Proof of Heaven: a Neurosurgeon’s Journey into the Afterlife by Dr Eben Alexander.
Piatkus. 2012. 194 pp. ISBN: 9-780749-958794. £12.99.
This is not just another book about near death experiences. It is a book which puts the relationship between our everyday earthly lives and that of the afterlife into an exciting perspective.
Try and imagine that you have just come out from a theatre or cinema, into the bright light of day. While you were inside, the play or film absorbed and delighted you, (or otherwise) and occupied all your attention. But now that you are outside and back to the reality of your own world, the performance, which seemed so real at the time, is even now already becoming a memory, and rather a faded memory at that. This explanation by Dr Eben Alexander, the practising neurosurgeon and experiencer of the amazing journey into life after death described in this book, has remained with me far more vividly than any other NDE that I have ever read about. It helped me to understand why it is that those on the ‘other side’ not only find it difficult to return, but, because the life there is so much more vivid and real, there is no desire to return to the dullness in which we exist here.
Struck down suddenly and inexplicably with spontaneous E.coli bacterial meningitis the author went into a deep coma. During that time his ‘entire neocortex – the outer surface of the brain, the part that makes us human – was shut down. Inoperative. In essence absent.’ His brain had closed down completely. He was kept going with various machines including a ventilator, and pumped with powerful anti-biotics.
He went through similar experiences which have been recorded about NDEs for centuries – the journey ‘through a dark tunnel, or valley, into a bright and vivid landscape…the sense of being able to see in all directions simultaneously…the sensation of being above linear time – of being above everything…the direct and instantaneous reception of concepts that normally would have taken a very long time and a great deal of study to comprehend, without any struggle whatsoever…feeling the intensity of unconditional love.’ He felt as though he was ‘being born. Not reborn, or born again. Just…born.’ He uses words such as brilliant, vibrant, ecstatic, stunning to describe what this world looks and feels like. And all the time he had felt ‘alive, and aware, truly aware, in a universe characterised above all by love, consciousness and reality’. He realised that ‘the death of the body and the brain are not the end of consciousness, that human experience continues beyond the grave. More important, it continues under the gaze of a God who loves and cares about each one of us and about where the universe itself and all the beings within it are ultimately going.’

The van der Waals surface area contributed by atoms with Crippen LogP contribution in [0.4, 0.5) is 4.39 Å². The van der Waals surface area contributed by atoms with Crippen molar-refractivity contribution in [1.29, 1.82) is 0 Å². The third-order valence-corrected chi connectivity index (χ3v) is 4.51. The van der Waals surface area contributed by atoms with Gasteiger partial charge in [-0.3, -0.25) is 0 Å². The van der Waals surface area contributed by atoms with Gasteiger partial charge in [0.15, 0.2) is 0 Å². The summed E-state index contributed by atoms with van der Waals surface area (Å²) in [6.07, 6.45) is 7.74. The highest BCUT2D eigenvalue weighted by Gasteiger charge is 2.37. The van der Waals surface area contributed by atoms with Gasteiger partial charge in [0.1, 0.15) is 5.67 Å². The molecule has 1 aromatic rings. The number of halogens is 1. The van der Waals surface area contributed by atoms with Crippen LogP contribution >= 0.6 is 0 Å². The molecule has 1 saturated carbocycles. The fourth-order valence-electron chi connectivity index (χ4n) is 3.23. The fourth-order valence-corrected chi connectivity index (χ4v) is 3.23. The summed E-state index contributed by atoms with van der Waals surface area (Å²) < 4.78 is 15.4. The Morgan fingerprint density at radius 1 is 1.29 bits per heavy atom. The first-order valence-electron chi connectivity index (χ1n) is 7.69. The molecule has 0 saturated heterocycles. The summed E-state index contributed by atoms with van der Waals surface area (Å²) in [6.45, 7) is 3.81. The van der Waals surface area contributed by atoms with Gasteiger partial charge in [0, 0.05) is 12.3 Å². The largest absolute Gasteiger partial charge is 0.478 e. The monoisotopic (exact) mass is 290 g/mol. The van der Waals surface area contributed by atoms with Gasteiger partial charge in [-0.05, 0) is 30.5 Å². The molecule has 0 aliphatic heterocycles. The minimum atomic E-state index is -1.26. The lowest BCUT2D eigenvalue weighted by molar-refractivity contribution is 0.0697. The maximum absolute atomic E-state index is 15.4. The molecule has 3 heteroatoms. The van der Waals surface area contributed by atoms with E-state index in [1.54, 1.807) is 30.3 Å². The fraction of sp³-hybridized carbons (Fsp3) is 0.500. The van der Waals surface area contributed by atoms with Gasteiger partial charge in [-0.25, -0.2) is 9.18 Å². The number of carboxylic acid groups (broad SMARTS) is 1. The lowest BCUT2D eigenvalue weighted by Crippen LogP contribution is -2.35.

During his time there he became aware of another being – a beautiful girl who communicated with him telepathically and showed him many wonderful things. He did not recognise her, but later, when he was recovering, he was shown a photograph of a half-sister who had died at a young age, and before he had had a chance to meet her. As he looked at the image of her he became aware that this was the being he had met in the afterlife.
Interspersed with his own experiences are chapters which tell of the heart-rending situation which his family found themselves in. They took it in turns to be by his bedside, and watched helplessly as his condition deteriorated dramatically. Eventually, when the doctors told them there was no hope they prepared themselves for the worst. Except for his young son, Bond. The boy had reached a stage where he felt he could not go into the hospital any more and see his father in the terrible state he was in. But, on hearing that the doctors had given up, Bond rushed into the room and pulled up Eben’s eyelids, and said repeatedly and directly into the empty unfocused eyes, ‘You’re going to be okay, Daddy. You’re going to be okay’.
As he gradually returned it seemed that his mind – his real self – was ‘squeezing its way back into the all too tight and limiting suit of physical existence, with its spatio-temporal bounds, its linear thought, and its limitation to verbal communication.’ And he became aware of six faces, unrecognisable at first, and yet he felt he should know one of them in particular. It was someone who needed him, who would never recover if he left. It was the face of a young boy. It was his son, Bond.
It took about two months for him to recover completely, which even so is a miracle. For those who contract E.coli bacterial meningitis and survive it, almost all will spend the rest of their lives in a vegetative state. Dr Alexander not only recovered well but was able to return to his scientific study and work on the human brain, with the new knowledge that can link science with consciousness – or should I say Consciousness.